Question: I make both thermoplastic and thermoset plastic parts, and I want to start using structural adhesives to bond pieces prior to supplying my customers. Should I be aware of any potential problems?

Answer: There has been a tremendous increase in recent years in the use of plastics and composites to replace metals in component design. Since plastics do not always lend themselves to traditional fastening methods, the demand for adhesive bonding of these materials has increased.

From the adhesives technologist’s perspective, plastics are something of an anomaly: on one hand, bonded joints can be made where the plastic falls before the adhesive; on the other hand, certain plastics are very difficult to bond. Structural adhesives for plastics typically include epoxies, cyanoacrylates, polyurethanes or reactive acrylics. Epoxies often work but are sometimes too rigid and brittle. Rubber-toughened systems have improved this problem to a certain extent, and many successful applications have been reported in bonding thermoset plastics and repairing fiberglass panels.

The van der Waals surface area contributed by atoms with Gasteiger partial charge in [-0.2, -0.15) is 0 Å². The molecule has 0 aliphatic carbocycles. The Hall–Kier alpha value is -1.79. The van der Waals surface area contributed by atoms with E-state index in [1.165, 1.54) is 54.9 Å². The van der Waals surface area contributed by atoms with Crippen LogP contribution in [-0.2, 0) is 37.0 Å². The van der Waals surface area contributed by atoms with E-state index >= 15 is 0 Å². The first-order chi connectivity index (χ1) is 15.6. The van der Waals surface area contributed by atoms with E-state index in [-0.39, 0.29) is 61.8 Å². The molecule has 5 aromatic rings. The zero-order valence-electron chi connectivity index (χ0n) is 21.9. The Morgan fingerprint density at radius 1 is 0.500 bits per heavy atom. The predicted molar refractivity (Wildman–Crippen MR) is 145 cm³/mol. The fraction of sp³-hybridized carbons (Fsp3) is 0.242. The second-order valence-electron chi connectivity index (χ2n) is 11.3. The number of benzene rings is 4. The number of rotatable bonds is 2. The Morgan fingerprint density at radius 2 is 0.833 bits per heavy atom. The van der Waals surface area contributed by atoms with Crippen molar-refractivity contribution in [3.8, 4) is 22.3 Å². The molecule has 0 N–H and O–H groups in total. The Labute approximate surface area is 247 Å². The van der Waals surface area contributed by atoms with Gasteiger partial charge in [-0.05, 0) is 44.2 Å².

Two-component polyurethanes are extremely versatile in plastics bonding and are used widely for polyester sheet-molding compound (SMC) bonding, where their good adhesion and high flexibility are key properties. Cyanoacrylates provide excellent adhesion and are probably the most versatile adhesives for plastics. Limitations include gap filling to only 0.5 mm, temperature resistance to about 100